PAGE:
16th Note Hi-Hat Variations Loop

Here’s a cool exercise one of my teachers shared with me, a long time ago:

  • You play 14 different 16th note variations on the hi-hat, one per measure, while keeping a continually repeated pattern (ostinato) on the bass drum and snare.
  • The bass drum syncopation includes a note on the “a” and “&” of the beat one and two, which makes it more challenging, coordination wise.
  • If you struggle with the independence between bass drum and hi-hat, try to play the variations over a four on the floor beat (quarter notes on the bass drum) first, and work your way up from there.
  • Focus on clarity, consistency, and groove. Make sure all the notes land in the right place.
  • Practice to an 8th or 16th note metronome, to identify where there’s a tendency to push or drag.
  • Practice each measure individually before putting them all together in a loop.

For a lot of people this is a hard exercise — it definitely is for me.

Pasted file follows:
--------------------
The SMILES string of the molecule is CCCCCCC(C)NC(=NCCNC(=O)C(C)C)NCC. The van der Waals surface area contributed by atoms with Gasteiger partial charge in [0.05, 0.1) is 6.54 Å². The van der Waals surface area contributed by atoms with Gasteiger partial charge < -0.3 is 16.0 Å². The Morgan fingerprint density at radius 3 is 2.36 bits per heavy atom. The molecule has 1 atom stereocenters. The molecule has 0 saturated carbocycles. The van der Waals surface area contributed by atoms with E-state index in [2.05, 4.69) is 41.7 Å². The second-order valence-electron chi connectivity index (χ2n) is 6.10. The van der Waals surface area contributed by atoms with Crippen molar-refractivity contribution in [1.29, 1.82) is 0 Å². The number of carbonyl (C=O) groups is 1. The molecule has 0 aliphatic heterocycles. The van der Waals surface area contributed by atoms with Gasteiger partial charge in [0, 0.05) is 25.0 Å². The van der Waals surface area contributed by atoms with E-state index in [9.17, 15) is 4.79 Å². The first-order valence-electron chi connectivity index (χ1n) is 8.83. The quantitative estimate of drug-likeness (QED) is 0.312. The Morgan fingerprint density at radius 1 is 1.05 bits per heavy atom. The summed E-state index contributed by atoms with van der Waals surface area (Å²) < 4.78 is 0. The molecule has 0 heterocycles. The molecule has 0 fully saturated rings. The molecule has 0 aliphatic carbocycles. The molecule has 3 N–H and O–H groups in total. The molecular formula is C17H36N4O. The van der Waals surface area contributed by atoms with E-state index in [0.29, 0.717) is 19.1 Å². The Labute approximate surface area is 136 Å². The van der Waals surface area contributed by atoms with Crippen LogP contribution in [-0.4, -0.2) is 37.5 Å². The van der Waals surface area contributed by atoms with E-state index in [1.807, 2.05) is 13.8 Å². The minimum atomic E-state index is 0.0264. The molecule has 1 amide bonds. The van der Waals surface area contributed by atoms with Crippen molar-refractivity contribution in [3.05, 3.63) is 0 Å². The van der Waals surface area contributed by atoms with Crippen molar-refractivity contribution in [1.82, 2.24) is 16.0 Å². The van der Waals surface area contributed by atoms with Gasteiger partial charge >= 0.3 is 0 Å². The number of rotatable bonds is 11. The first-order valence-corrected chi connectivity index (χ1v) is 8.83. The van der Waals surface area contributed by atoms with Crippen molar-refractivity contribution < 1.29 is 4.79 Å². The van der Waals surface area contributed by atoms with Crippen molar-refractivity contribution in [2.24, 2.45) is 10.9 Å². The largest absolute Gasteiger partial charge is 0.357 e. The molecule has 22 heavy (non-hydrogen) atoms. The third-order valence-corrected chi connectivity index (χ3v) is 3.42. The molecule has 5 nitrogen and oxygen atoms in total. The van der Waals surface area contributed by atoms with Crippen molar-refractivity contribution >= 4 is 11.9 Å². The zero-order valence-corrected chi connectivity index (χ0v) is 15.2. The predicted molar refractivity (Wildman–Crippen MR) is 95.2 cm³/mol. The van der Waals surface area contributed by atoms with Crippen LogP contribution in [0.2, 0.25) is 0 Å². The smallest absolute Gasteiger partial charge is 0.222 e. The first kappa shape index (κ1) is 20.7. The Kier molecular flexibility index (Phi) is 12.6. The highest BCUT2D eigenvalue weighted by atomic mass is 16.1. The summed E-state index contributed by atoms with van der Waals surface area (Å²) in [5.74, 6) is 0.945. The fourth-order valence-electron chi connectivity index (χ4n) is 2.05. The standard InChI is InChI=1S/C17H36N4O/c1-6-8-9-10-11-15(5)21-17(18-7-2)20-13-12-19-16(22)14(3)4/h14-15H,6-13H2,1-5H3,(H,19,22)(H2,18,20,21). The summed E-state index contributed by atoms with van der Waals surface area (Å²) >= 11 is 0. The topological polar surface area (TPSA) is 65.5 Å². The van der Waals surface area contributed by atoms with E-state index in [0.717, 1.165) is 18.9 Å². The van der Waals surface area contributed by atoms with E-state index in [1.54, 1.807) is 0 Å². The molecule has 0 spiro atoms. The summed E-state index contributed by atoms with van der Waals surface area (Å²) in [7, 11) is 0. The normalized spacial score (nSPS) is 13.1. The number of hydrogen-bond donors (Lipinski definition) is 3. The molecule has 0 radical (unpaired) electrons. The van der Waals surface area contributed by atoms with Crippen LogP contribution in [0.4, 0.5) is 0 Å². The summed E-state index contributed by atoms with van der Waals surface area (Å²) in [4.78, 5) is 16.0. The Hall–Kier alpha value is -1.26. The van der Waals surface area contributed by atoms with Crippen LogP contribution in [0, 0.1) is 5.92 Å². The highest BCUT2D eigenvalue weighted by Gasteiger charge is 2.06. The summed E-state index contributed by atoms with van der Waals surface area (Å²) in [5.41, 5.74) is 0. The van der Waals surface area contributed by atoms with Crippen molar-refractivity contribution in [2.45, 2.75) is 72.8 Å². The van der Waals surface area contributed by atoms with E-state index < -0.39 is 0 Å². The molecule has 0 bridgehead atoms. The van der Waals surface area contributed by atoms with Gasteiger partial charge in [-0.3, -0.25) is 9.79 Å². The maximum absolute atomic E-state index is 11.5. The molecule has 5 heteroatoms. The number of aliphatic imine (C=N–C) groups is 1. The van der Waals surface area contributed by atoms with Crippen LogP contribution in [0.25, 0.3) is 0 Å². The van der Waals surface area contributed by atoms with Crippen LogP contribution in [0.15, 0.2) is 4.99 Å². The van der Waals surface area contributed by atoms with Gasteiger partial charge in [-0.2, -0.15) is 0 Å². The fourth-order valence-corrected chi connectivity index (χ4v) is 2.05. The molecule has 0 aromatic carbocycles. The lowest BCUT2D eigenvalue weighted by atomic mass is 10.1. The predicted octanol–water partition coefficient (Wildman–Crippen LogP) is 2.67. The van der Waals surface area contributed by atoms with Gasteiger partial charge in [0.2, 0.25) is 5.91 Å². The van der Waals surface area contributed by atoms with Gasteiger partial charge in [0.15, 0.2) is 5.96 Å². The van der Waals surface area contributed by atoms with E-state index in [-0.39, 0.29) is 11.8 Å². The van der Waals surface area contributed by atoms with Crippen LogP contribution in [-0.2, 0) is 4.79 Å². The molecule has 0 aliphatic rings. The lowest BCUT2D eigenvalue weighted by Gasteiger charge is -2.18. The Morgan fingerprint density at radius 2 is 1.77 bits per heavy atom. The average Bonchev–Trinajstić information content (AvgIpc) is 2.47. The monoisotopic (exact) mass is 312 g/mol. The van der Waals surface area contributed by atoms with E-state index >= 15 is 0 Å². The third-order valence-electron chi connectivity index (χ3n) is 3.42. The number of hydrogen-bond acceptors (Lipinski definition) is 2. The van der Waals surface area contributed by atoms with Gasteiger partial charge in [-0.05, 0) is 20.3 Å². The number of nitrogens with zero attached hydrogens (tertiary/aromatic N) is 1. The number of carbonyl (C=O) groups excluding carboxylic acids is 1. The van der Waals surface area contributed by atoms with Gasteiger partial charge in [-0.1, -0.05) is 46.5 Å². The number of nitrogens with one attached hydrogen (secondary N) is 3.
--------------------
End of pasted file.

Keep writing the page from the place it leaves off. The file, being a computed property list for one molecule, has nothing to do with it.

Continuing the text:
Its benefits are many: improved timing, coordination, and being able to stay in the pocket while transitioning between different variations, are just a few that come to mind spontaneously.

Remember: Slow, steady, and relaxed wins the race!

 

16th Note HH Var Loop.jpg

Drumming Videos

 

Here are two simple, yet cool triplet combos: ||:Left Right Kick:|| (Gadd is a master at this!) and then something I’ve heard Bonham do a lot: ||:Left Right Kick | Right Left Kick:||


In this songo improv I play open handed, aka left hand lead (I’m not crossing my sticks), which allows me to get around the kit more easily.


Here’s an Elvin Jones inspired afro-cuban pattern. It has a 6/4 kind of feel, and the hi-hat splashes and tom accents make it challenging to keep balance. I’ll try to follow up with a transcription, soon.


I recently came up with this cool beat:

8th note heel/toe hi-hat splashes over a polyrhythmic double stroke bass drum pattern. 1&A cymbal pattern + snare drum on 2&4.